It was Sister Agatha, the dynamic Irish principal who infused life into an institution which was on the verge of closure. As she remembers her tenure, she says her guiding principle has always been love and not discipline that she gave students and which was returned to her in ample measure. Looking back at her tenure, she says though the environment matters and Bede’s ambience certainly is captivating, it is people who are of prime importance. She managed to get the affiliation of the college with Panjab University first and later with Himachal Pradesh University and raise funds.

Further progress was overseen by Sister Rose, warm-hearted and with her roaring trademark laughter. She ticked off girls with as much apnapan as she hugged them. Sister Collete, who was as gentle as she was friendly and soft-spoken and the present Principal Sister Melba, gracious and charming—all stress upon the need to impart an education that is holistic and extends from the classroom to life. From gauche, socially awkward, impressionable girls to young women with a definitive personality, social skills and values that will see them through life is what the staff at Bede’s ensures. Perhaps that is the reason that for most girls who pass out of convents, there is no rupture and college remains an extension of school. Not many seem to mind this lack of unlimited freedom, as is the case with other colleges where students are largely left to their own devices.

Along with the phenomenal growth of the institution not only in terms of newer courses, increased students’ strength, benchmarks in academic performance as in consistently good results every year, is the contribution towards personality development. The college badge symbolises the lamp of wisdom, open book of knowledge (learning is an ongoing process and one is a student throughout life), unity stresses the need for unity for students and the spray of lilies towards the side portrays purity in thought, deed and word not for ourselves alone but for all those whose lives we might impact. After all, the motto, designed by Mother St. Clare was Non Nobis Solum or Not for ourselves alone. Skills are of no use unless they are used to guide us through the eddies and troughs of life and in spreading the light of love into lives other than ours.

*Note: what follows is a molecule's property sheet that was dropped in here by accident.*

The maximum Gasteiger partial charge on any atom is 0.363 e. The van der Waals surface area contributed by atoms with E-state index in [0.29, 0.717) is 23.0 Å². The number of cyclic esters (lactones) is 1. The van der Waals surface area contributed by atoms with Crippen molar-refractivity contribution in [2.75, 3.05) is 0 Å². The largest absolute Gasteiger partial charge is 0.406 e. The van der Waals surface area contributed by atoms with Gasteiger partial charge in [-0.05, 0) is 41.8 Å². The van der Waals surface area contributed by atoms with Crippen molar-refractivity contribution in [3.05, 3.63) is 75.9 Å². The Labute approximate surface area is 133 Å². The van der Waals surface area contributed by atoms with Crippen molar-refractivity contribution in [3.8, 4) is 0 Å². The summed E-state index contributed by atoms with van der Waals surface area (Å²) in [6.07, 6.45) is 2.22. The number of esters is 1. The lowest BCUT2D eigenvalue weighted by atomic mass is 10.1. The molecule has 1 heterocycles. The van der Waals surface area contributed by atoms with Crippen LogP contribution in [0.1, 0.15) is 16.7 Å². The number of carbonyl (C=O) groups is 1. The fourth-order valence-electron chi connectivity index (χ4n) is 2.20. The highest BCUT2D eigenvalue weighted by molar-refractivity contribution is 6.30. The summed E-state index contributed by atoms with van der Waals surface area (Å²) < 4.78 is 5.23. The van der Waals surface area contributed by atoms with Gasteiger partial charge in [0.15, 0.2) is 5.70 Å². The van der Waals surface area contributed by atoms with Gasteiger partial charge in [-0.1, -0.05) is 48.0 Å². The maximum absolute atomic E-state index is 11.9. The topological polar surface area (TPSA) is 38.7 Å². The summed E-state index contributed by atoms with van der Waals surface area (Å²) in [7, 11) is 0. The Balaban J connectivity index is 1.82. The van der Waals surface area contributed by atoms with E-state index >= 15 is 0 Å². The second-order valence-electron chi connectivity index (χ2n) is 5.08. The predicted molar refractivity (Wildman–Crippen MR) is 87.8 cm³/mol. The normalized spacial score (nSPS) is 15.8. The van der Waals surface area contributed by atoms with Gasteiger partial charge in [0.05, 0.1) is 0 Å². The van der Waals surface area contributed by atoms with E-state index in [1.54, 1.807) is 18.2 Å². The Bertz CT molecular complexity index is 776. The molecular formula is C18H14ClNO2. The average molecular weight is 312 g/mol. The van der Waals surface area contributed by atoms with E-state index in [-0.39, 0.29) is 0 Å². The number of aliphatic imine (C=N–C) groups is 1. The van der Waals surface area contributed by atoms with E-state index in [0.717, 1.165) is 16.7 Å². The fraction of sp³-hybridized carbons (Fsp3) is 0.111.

The most significant aspect of St. Bede’s is the manner in which the students and the staff relate to each other. They encourage them to participate in activities that will help them to realise their potential. That is why it is sad that the institution that gave so much to so many girls should face a financial crunch now. Only if the state steps in to save the situation can we hope it will survive hundreds of years ahead and continue like a lighthouse of learning.

Talking to Ma’am Devi, the librarian who guarded the library with as much diligence and ferocity as she inculcated the reading habit in each of us, brings back memories of those formative years.

Walking through the tree-lined roads, sitting on the iron benches or sitting in the parlour in Marion Block, the oldest building, memories form a collage. Whispered secrets, shared laughter, suppressed giggles and unshed tears, friendships that survived the upheavals of life and above all an innate strength that has helped one face life head-on. Many Bedians would join me in saying: "Thank you St. Bede’s we owe a lot to you."